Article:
Despite continued criticism, Mr Hancock has pushed through new legislation to remove the authority of the European Medicines Agency to approve the vaccine if it is ready before the end of December. Instead, British guard dogs can speed up their production.

One health official said, "While we still believe the vaccine is expected to be ready early next year, Matt wants the freedom to operate if things move faster."

The official added that with the 2012 amendments to the Medicinal Products Regulation for Human Use that came into force on October 16, the UK "will no longer be subject to the EU process if a vaccine is developed before 2021 and that there is strong evidence that it is sure of high quality and is effective & # 39 ;.

The memo describes a vaccination program that frontline NHS staff like this surgeon will be the first to receive

The memo describes a vaccination program that frontline NHS staff like this surgeon will be the first to receive

They added, “Should a vaccine be available before the end of the year, we have taken solid steps to enable the Medicines and Healthcare Product Regulatory Authority to approve the vaccine for UK patients. This will only happen if there is a strong public health justification and the EU process takes too long. "

In any event, the regulator will have the autonomy to approve vaccines for the UK from 2021.

A senior government source said: "We have made sure that a vaccine that has been shown to be safe and effective is not prevented from using it by the need for approval from Brussels."

NHS workers will most likely receive the vaccine, which is being developed by Oxford University and pharmaceutical giant AstraZeneca and is in the final stages of studies.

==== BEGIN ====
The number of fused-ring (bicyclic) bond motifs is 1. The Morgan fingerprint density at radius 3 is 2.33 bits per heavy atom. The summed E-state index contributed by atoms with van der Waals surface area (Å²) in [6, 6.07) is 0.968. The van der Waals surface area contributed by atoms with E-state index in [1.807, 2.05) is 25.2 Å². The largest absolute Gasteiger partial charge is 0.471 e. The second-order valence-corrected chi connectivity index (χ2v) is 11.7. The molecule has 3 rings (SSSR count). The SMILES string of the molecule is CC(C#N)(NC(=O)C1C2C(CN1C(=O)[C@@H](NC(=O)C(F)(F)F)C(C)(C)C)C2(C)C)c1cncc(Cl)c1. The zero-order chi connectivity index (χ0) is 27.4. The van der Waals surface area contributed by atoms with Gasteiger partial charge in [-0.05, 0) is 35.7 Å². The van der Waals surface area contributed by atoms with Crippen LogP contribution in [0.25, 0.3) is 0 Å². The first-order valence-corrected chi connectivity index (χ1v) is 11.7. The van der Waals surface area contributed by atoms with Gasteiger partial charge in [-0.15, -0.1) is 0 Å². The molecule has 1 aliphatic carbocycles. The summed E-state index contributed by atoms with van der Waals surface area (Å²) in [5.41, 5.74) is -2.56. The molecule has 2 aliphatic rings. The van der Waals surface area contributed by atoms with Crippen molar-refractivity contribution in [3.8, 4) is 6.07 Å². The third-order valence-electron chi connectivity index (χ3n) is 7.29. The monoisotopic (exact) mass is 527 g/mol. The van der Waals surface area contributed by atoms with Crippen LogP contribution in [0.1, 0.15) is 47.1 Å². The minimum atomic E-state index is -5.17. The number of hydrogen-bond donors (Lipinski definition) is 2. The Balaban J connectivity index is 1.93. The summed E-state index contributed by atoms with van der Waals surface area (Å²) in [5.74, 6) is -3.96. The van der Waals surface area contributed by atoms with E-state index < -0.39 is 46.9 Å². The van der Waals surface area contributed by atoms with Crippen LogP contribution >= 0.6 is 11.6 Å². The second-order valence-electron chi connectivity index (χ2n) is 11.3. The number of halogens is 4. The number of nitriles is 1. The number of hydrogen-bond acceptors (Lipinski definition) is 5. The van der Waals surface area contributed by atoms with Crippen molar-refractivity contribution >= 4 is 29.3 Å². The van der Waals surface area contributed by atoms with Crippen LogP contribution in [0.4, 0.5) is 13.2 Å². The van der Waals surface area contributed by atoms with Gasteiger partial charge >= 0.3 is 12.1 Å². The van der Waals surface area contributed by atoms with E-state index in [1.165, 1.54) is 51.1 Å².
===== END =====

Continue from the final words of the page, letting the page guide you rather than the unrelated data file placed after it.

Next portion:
The government has already bought 100 million doses of the drug, which is given in two doses. Under the government's plans, frontline NHS workers and nursing home workers will be vaccinated first, followed by those over the age of 80.

Human trials with the Oxford vaccine have been ongoing since April, involving around 20,000 volunteers around the world. Scientists have reported a "robust immune response" and no serious side effects.

Last night David Eltringham, executive director of the NHS Trust at George Eliot Hospital, said, "We don't have a specific date for the vaccine to be delivered, but we are preparing to start using the vaccine in early December."

Oxford's Covid Jab & # 39; only tested on 500 over 70s & # 39;

From STEPHEN ADAMS for the mail on Sunday

Britain's leading Covid vaccine has only been tested on around 500 elderly people in that country, raising questions about how effective it could be for a vital segment of the population.

There are high hopes for the Oxford University “ChAdOx” engraving, but only about 1,000 of the 10,000 people recruited into the UK arm of the Oxford process are 70 years or older. Half of them received the vaccine and the other half a placebo.

Last night, former Vaccination Czar David Salisbury said the relatively small numbers may not be enough to produce a meaningful result.

"If you just got 500 vaccinated and 500 got the placebo and you want to see a significant difference in protection between the two, you may not be getting much of the data," he said.

However, he added that early results seemed to show that older people given Covid vaccines developed good immune responses, so he hoped they would work well in the elderly.

The problem is critical as the virus is much more deadly in the elderly. An 80-year-old is about 1,000 times more likely to die of the virus than a 20-year-old, while five out of six Covid-related deaths have occurred in those over 70.

Earlier this month, Kate Bingham, head of the UK's Vaccine Taskforce, gave a clear signal that Covid vaccination should target the elderly, although vaccines are often less effective in this group as their immune systems tend to be less responsive.

For example, the flu vaccine given in 2016-17 was completely ineffective in those over 65, according to Public Health England. However, it has worked well for younger people.

Because Oxford's Covid vaccine works in a different way, there is no particular reason to believe it is a dud in the elderly, but all leading jab contenders are well aware of the problem.

Oxford has started parallel studies in Brazil, South Africa and the USA – but only the American “arm” registers over 65-year-olds. AstraZeneca, which handles the U.S. litigation requests, refused to say how many over 65s have been hired there to date.